If he’s getting a driver’s license soon, now is the time to have a serious talk about drugs, drinking and driving. Sure, he’s heard it all before, but maybe not from the person who can deny him access to both a driver’s license and anything even vaguely resembling a motorized vehicle. He may be old enough to make some decisions for himself, but you still control the essentials he needs in order for him to maintain a successful social life, with spending money. This means he has to talk to you or be denied services. So don’t break down and tell him of your snoopy ways. Do sit down with him and tell him that your instincts are shouting a red alert on some possible pot smoking (which is the truth), and that he better talk to you about it or all he’s getting for his birthday for the next two years is the transit bus schedule. Which, come to think of it, might not be such a bad idea in any case.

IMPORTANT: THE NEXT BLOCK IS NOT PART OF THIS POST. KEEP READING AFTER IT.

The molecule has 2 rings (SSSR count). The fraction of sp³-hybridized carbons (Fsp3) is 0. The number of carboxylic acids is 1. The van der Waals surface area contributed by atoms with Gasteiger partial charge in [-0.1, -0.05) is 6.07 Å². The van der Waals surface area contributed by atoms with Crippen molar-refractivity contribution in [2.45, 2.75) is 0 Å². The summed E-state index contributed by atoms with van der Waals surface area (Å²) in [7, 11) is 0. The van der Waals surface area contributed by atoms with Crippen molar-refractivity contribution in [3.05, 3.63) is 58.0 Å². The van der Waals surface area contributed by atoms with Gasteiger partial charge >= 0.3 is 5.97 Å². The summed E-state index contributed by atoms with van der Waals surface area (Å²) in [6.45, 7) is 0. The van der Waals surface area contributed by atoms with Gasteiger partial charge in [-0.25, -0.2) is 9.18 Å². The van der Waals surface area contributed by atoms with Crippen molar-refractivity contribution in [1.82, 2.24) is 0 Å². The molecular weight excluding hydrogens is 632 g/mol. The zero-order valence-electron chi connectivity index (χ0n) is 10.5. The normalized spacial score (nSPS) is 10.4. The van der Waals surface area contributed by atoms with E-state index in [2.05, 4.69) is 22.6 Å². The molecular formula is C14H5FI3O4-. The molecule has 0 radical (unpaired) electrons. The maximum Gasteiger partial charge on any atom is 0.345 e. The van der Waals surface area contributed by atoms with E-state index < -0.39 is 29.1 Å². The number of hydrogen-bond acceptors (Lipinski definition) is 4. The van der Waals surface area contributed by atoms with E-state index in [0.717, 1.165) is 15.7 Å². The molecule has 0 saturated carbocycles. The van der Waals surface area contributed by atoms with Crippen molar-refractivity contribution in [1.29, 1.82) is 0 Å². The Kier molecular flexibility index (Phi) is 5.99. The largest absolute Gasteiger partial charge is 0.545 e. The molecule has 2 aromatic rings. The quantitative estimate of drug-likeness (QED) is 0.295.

Dear Sydney, recently I was watching a comedy with my 12-year-old daughter. It was your typical comedy: couple gets married, couple misunderstands each other and has a falling out, man must convince wife to come back to him, they figure out that there has been a misunderstanding and get back together. As the couple was having their make-up embrace, I said, “And they lived happily ever after.” Then my daughter snorted and said, “Yeah, right, more like, ‘And two years later, they got divorced.'” Sydney, of course I laughed, but still her comment made me sad. She’s at an age where many of her friends have parents who are splitting up or already have, how is she going to grow up believing in love if I, and most of the people around her, can’t seem to set a good enough example?–Failed in Love